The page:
The Unborn, the Elderly and the ‘Throwaway Culture’ (Part I)

January 5, 2014

We have begun a new year. This is a time for us to look back and reflect, as well as a time to look forward and wonder.

One of the responsibilities we are called to regularly reflect on and wonder concerns our protection of the vulnerable of our world. This month marks the 41st anniversary of the Supreme Court decision of Roe v. Wade; thus, it is fitting that as Catholics and Christians we keep ourselves informed on this important social justice issue. Recently I came across a great article by Russell Shaw that I would like to share with you over the next few bulletins. Mr. Shaw is a former Secretary for Public Affairs of the United States Conference of Catholic Bishops and a renowned writer and journalist. Regardless of your views on the pro-life issue, I encourage you to open your minds and hearts to Mr. Shaw’s update.

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Update: Human Life

The unborn, the elderly and the ‘throwaway culture’

Embedded at the very heart of the secular humanist program for abortion and euthanasia lies an anthropology — a vision of the human person and the meaning of human life. It is powerfully expressed in two famous works of fiction by Catholic authors.

One of them is Robert Hugh Benson’s century old apocalyptic novel Lord of the World. Near the end of the story an idealistic and naïve young woman, disillusioned by the discovery that behind the benevolent mask of her profoundly secularized society lies a cruel and brutal reality, decides to end her life in one of the “Homes” established to provide this terminal service. She chooses one in England in preference to the continent of Europe for fear that continental euthanasia facilities may be practicing human vivisection on their clients. “There,” Benson writes, “where sentiment was weaker, and logic more imperious, materialism was more consistent. Since men were but animals — the conclusion was inevitable.”

Only Higher Animals

The other book is Evelyn Waugh’s caustic 1948 satire of American funeral customs, The Loved One. Disappointed in love, a young female mortuary technician commits suicide. Her erstwhile suitor, a cynical Englishman who works at a pet cemetery, arranges for the disposal of her remains in its crematorium. And why not? The message of Waugh’s grim tale is the same as Benson’s: if materialism has it right, human beings are only higher animals, and can be treated as their slightly lower cousins are.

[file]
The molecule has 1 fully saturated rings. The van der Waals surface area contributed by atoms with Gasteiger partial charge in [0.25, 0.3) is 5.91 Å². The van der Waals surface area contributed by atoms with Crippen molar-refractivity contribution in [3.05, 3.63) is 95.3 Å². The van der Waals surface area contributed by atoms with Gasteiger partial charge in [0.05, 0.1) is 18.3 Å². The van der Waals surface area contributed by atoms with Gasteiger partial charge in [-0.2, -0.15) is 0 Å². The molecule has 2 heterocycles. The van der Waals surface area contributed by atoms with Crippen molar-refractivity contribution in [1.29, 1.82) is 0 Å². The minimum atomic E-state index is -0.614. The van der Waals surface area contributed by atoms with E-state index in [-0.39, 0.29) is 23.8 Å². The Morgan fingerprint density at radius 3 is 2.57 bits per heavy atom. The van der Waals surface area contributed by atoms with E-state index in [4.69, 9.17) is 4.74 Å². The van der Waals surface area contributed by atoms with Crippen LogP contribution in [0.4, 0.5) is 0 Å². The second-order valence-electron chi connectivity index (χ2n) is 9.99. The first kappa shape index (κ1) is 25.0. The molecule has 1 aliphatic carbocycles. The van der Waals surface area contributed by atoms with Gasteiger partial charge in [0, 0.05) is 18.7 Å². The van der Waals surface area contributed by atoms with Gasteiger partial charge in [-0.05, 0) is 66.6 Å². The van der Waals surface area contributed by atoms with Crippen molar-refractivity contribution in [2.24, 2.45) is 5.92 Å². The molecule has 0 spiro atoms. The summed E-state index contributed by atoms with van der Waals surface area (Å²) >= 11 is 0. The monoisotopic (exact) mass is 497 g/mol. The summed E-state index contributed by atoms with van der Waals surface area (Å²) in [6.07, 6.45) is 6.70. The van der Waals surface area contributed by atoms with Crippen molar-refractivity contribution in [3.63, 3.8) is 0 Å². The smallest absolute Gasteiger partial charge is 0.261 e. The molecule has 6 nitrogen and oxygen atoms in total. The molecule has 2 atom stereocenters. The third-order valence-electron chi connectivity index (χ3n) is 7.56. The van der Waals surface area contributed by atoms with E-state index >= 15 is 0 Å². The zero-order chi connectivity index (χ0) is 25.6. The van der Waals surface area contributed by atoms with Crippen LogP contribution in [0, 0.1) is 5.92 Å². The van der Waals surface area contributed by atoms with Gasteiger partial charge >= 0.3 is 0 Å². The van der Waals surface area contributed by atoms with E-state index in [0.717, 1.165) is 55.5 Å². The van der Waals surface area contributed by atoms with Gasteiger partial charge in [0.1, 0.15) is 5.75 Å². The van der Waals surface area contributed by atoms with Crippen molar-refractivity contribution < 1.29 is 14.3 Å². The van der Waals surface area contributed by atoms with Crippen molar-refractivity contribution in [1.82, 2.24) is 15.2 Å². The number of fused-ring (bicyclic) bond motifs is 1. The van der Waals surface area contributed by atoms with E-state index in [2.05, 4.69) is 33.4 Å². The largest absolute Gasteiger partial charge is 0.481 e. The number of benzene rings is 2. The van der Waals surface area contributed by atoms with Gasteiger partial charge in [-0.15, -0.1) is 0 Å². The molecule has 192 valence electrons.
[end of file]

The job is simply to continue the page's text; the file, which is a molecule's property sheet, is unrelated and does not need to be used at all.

A radically different anthropology underlies these words of Pope Francis: “Every unborn child, baby feet smcondemned unjustly to be aborted, has the face of the Lord, who before being born, and then when he was just born, experienced the rejection of the world. And every elderly person, even if he is sick or at the end of his days, bears in himself the face of Christ. They cannot be discarded. The Pope’s stinging critique of today’s “throwaway culture” was contained in a message last September 20th to members of the International Federation of Catholic Medical Associations. It came at a particularly timely moment, just after the release of his now-famous interview with several Jesuit journals. Some readers took his comments there, cautioning against placing near-exclusive emphasis on the Church’s teaching on the life issues, as signaling a retreat from those concerns. Not so. “The first right of the human person is his life,” the Holy Father told the Catholic doctors.

[Click here for Part II of Russell Shaw’s update.]